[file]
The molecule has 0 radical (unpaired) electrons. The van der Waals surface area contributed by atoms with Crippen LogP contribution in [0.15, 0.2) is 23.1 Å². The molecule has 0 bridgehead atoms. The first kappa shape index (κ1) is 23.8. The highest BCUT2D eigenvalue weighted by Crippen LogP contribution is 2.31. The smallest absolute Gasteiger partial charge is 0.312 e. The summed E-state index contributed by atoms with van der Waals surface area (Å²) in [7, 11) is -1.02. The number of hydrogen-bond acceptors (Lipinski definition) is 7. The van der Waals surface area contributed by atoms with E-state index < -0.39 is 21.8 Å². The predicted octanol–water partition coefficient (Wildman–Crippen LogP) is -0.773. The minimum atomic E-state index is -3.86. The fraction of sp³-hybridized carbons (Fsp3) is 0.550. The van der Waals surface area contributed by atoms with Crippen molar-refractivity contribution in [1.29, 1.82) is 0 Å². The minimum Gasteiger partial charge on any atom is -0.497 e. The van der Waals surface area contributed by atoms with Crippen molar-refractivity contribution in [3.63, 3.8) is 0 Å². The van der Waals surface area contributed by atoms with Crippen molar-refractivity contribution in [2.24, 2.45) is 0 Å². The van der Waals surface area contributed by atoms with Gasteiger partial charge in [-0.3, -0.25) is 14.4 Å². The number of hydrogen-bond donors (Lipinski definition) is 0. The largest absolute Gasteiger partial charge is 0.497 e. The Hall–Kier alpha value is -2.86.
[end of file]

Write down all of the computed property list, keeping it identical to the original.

The molecule has 0 radical (unpaired) electrons. The van der Waals surface area contributed by atoms with Crippen LogP contribution in [0.15, 0.2) is 23.1 Å². The molecule has 0 bridgehead atoms. The first kappa shape index (κ1) is 23.8. The highest BCUT2D eigenvalue weighted by Crippen LogP contribution is 2.31. The smallest absolute Gasteiger partial charge is 0.312 e. The summed E-state index contributed by atoms with van der Waals surface area (Å²) in [7, 11) is -1.02. The number of hydrogen-bond acceptors (Lipinski definition) is 7. The van der Waals surface area contributed by atoms with E-state index < -0.39 is 21.8 Å². The predicted octanol–water partition coefficient (Wildman–Crippen LogP) is -0.773. The minimum atomic E-state index is -3.86. The fraction of sp³-hybridized carbons (Fsp3) is 0.550. The van der Waals surface area contributed by atoms with Crippen molar-refractivity contribution in [1.29, 1.82) is 0 Å². The minimum Gasteiger partial charge on any atom is -0.497 e. The van der Waals surface area contributed by atoms with Crippen molar-refractivity contribution in [3.63, 3.8) is 0 Å². The van der Waals surface area contributed by atoms with Crippen molar-refractivity contribution in [2.24, 2.45) is 0 Å². The van der Waals surface area contributed by atoms with Gasteiger partial charge in [-0.3, -0.25) is 14.4 Å². The number of hydrogen-bond donors (Lipinski definition) is 0. The largest absolute Gasteiger partial charge is 0.497 e. The Hall–Kier alpha value is -2.86.